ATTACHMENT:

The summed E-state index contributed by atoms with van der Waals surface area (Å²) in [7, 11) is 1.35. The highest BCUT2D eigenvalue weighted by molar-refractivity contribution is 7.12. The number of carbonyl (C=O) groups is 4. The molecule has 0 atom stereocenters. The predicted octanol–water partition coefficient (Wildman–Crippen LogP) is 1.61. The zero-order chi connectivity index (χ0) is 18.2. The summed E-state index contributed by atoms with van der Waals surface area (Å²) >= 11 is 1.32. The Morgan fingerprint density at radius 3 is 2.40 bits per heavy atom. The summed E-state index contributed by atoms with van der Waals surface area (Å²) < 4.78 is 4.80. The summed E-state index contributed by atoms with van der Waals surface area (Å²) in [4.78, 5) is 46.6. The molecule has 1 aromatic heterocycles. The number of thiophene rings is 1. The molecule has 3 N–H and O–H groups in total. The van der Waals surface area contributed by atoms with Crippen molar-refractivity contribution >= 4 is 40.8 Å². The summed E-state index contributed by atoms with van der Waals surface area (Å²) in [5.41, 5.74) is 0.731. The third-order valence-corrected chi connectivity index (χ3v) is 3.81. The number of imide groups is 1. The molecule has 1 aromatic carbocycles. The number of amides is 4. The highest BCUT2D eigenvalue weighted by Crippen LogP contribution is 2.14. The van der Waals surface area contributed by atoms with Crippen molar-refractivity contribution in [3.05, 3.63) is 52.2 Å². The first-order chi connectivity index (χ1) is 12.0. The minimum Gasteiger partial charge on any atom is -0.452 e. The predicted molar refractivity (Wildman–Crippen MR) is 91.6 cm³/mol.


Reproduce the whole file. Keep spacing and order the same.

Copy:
The summed E-state index contributed by atoms with van der Waals surface area (Å²) in [7, 11) is 1.35. The highest BCUT2D eigenvalue weighted by molar-refractivity contribution is 7.12. The number of carbonyl (C=O) groups is 4. The molecule has 0 atom stereocenters. The predicted octanol–water partition coefficient (Wildman–Crippen LogP) is 1.61. The zero-order chi connectivity index (χ0) is 18.2. The summed E-state index contributed by atoms with van der Waals surface area (Å²) >= 11 is 1.32. The Morgan fingerprint density at radius 3 is 2.40 bits per heavy atom. The summed E-state index contributed by atoms with van der Waals surface area (Å²) < 4.78 is 4.80. The summed E-state index contributed by atoms with van der Waals surface area (Å²) in [4.78, 5) is 46.6. The molecule has 1 aromatic heterocycles. The number of thiophene rings is 1. The molecule has 3 N–H and O–H groups in total. The van der Waals surface area contributed by atoms with Crippen molar-refractivity contribution >= 4 is 40.8 Å². The summed E-state index contributed by atoms with van der Waals surface area (Å²) in [5.41, 5.74) is 0.731. The third-order valence-corrected chi connectivity index (χ3v) is 3.81. The number of imide groups is 1. The molecule has 1 aromatic carbocycles. The number of amides is 4. The highest BCUT2D eigenvalue weighted by Crippen LogP contribution is 2.14. The van der Waals surface area contributed by atoms with Crippen molar-refractivity contribution in [3.05, 3.63) is 52.2 Å². The first-order chi connectivity index (χ1) is 12.0. The minimum Gasteiger partial charge on any atom is -0.452 e. The predicted molar refractivity (Wildman–Crippen MR) is 91.6 cm³/mol.